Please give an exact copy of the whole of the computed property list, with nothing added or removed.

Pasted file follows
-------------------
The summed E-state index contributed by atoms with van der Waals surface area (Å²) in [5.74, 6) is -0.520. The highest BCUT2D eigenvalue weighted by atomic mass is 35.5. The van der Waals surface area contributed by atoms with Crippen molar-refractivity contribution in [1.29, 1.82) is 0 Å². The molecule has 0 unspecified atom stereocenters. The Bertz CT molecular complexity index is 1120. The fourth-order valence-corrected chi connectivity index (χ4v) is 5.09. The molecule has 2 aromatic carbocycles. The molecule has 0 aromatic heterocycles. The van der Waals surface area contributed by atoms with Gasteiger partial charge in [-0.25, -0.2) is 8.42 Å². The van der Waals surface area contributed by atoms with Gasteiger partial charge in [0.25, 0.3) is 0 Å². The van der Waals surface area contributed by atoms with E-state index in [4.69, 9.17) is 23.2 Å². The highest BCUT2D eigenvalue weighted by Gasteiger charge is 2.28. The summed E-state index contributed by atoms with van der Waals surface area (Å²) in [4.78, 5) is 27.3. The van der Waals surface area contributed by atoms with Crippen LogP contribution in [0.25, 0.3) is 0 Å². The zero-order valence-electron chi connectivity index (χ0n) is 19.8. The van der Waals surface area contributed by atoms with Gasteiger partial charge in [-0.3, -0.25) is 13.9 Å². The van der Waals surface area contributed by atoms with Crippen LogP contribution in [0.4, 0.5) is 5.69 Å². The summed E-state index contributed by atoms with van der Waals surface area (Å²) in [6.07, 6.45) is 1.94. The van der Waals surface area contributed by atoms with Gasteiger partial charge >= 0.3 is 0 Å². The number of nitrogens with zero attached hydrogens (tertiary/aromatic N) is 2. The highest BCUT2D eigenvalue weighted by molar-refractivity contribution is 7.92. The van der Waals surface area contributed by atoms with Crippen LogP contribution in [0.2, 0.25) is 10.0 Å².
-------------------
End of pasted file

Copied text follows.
The summed E-state index contributed by atoms with van der Waals surface area (Å²) in [5.74, 6) is -0.520. The highest BCUT2D eigenvalue weighted by atomic mass is 35.5. The van der Waals surface area contributed by atoms with Crippen molar-refractivity contribution in [1.29, 1.82) is 0 Å². The molecule has 0 unspecified atom stereocenters. The Bertz CT molecular complexity index is 1120. The fourth-order valence-corrected chi connectivity index (χ4v) is 5.09. The molecule has 2 aromatic carbocycles. The molecule has 0 aromatic heterocycles. The van der Waals surface area contributed by atoms with Gasteiger partial charge in [-0.25, -0.2) is 8.42 Å². The van der Waals surface area contributed by atoms with Gasteiger partial charge in [0.25, 0.3) is 0 Å². The van der Waals surface area contributed by atoms with E-state index in [4.69, 9.17) is 23.2 Å². The highest BCUT2D eigenvalue weighted by Gasteiger charge is 2.28. The summed E-state index contributed by atoms with van der Waals surface area (Å²) in [4.78, 5) is 27.3. The van der Waals surface area contributed by atoms with Crippen LogP contribution in [0.25, 0.3) is 0 Å². The zero-order valence-electron chi connectivity index (χ0n) is 19.8. The van der Waals surface area contributed by atoms with Gasteiger partial charge in [-0.3, -0.25) is 13.9 Å². The van der Waals surface area contributed by atoms with Crippen LogP contribution in [0.4, 0.5) is 5.69 Å². The summed E-state index contributed by atoms with van der Waals surface area (Å²) in [6.07, 6.45) is 1.94. The van der Waals surface area contributed by atoms with Gasteiger partial charge >= 0.3 is 0 Å². The number of nitrogens with zero attached hydrogens (tertiary/aromatic N) is 2. The highest BCUT2D eigenvalue weighted by molar-refractivity contribution is 7.92. The van der Waals surface area contributed by atoms with Crippen LogP contribution in [0.2, 0.25) is 10.0 Å².